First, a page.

4 minutes reading time (897 words)

RUNNING UP THAT HILL: Exercise physiology Pt1: the importance of warming up for our energy stores

 As an equestrian sports coach (focusing on endurance) it is always interesting to visit rides without taking part as a competitor. Crewing or volunteering can give fascinating insights into what some endurance riders get up to. It helps me finding issues people might need help with, and I can give something back to the ride organisers that are so valuable for making sure my much loved endurance rides can take place. Win-win!.

Once I was helping with the timekeeping at a ride early in the season. The start of this particular ride was straight up a hill. And as the parking was on hard standing there was nowhere to really do warm up work with some trotting or other work to prepare the muscles for higher intensity work. I must say that seeing the way some riders were starting their ride going up the slope was a bit of a shock. Thankfully I saw them all coming back safe and sound as well, but it made me realise a lot of people do not know how to utilise the energy within their equine athletes safely and sensibly.

Going uphill at the start of a ride requires sufficient warming up.

Starting at a hill can be tricky for the muscles, even with a decent amount of warming up. Now this was not a steep hill. But I barely saw anybody walk up that hill to gently wake up the muscles. First of all, I never understand why it seems to be common practise to let your horse canter (or worse gallop) up a hill anyway. But when cantering up when your horse is not adequately warmed-up at the very start of a ride, you really are asking for trouble. I saw a few riders wanted to take it slow, but they were challenged by their horses, as they were fresh and I presume often allowed to canter uphill. So they simply took over. Some riders just deliberately went flat out going up! (OMG!)I was very happy to also see there were a few sensible and experienced riders that just calmly walked up.

The whole theory around exercise physiology is quite scientific and complicated reading and for those of you that like to dive in deeper you can read my next blog on Exercise physiology pt2 - How do muscles utilise energy . In the one you are reading now, I have tried to simplify the complex clarifications by comparing exercise to a fire and the fuel it needs to get and keep burning.

We have different types of fuel, for endurance, we aim to burn fat as much as possible, but sometimes we have to use carbohydrates like glucose and glycogen as well):

  • Glycogen used with oxygen in an aerobic way: we compare this to a container of petrol
  • Glycogen used anaerobic: without oxygen: we can compare this to a gas cartridge
  • Fat can be compared to logs of wood that burns long and slow.

The intensity of the flames is the work that is being done. 

Different types of fuel

We aim to use as little glycogen as possible and try to work our horses on the more efficient and unlimited amount of fatty acids (the wood) in the system. But we will have to use some glucose (petrol ;) ) as well. When horses start exercising they use some petrol, perhaps added with a little gas (anaerobic work) out of the cartridge if they are very excited. Extra petrol (or gas) is used when:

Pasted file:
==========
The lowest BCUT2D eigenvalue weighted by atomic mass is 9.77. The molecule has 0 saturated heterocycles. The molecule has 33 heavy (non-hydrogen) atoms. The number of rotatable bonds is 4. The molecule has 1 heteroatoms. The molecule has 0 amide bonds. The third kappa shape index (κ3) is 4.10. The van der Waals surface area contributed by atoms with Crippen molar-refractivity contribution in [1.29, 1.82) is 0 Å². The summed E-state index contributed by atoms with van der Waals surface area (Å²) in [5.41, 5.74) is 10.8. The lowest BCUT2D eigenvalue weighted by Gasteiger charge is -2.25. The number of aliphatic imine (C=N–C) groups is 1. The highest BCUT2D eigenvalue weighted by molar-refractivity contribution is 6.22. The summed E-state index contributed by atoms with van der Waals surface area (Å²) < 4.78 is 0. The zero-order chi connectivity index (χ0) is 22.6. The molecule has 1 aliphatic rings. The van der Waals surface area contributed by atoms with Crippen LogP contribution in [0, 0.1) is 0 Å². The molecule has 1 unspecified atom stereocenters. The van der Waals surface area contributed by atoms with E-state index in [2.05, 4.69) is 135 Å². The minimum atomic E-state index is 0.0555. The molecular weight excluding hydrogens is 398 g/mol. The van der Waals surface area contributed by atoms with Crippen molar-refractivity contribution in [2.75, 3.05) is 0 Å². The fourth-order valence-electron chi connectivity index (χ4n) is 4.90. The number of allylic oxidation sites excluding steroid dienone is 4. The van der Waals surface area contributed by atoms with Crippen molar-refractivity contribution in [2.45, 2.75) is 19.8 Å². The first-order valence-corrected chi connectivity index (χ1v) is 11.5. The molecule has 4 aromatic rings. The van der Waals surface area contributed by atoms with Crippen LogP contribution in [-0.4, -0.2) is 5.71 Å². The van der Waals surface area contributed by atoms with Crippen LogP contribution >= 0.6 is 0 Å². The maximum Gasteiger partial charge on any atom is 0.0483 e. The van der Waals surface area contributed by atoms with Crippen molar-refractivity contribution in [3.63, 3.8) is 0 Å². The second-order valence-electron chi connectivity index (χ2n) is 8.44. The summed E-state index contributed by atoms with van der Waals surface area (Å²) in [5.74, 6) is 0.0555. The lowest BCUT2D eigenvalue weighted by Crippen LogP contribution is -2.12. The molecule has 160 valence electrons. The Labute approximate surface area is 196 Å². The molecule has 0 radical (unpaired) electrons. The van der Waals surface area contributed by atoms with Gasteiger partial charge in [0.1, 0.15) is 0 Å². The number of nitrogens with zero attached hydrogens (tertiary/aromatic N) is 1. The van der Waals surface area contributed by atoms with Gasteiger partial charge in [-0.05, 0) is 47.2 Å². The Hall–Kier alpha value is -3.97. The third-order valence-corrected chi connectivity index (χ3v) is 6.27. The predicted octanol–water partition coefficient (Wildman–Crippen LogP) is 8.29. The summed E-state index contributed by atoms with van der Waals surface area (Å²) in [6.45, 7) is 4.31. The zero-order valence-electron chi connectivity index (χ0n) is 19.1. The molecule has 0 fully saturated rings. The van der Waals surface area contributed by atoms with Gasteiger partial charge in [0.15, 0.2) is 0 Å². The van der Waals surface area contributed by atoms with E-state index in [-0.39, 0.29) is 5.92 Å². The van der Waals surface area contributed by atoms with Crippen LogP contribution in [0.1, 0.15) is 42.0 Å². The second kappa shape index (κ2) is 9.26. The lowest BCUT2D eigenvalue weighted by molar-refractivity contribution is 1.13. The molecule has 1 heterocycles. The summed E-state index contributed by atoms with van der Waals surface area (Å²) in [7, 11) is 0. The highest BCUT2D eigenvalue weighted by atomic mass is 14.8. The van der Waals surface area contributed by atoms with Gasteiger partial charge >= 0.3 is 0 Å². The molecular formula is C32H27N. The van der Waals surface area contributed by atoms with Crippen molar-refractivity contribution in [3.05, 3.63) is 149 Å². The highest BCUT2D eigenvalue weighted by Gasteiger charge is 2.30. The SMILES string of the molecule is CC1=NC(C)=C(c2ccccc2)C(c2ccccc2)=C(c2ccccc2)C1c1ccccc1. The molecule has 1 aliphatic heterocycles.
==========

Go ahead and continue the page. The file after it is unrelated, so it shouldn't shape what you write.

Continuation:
• The warm-up is insufficient
  • We have a surge of adrenaline (possibly anaerobic)
  • There are rapid accelerations or a sudden increase of workload (possibly anaerobic)
  • There are a lot of changes of pace
  • When the horse has a low aerobic capacity (i.e.: small hart and/or small lungs like we find in heavier breeds and more native types of horses and quarter horses)

So that will explain a lot about the dangers of little warm-up, the increase of workload uphill and sudden changes of pace when changing gear all of a sudden.

And as you saw, it is different per horse as well. An Arab will cope differently to a Thoroughbred and both are completely different compared to a native heavier type. This has to do with the size of heart and lungs, and the makeup of their muscles. This combination gives a very different way of burning per horse. 

So the use of gas, petrol and eventually, a log fire, is very dissimilar. All of them can be trained to carry more fuel, but the same principle will count at any ride: the amount of fuel you have at the start will have to last you until the end. 

Whatever type of horse you ride, some vital take-home realisations are:

  • your container of petrol needs to last you to the end of the ride and preferably not be empty.
  • if you empty the gas cartridge, your horse will have a lot of lactic acid to cope with and can be stiff and sore
  • it takes a minimum of 20-30 minutes to get a log fire burning a well enough for light exercise but going steady will save on your usage of glycogen. 
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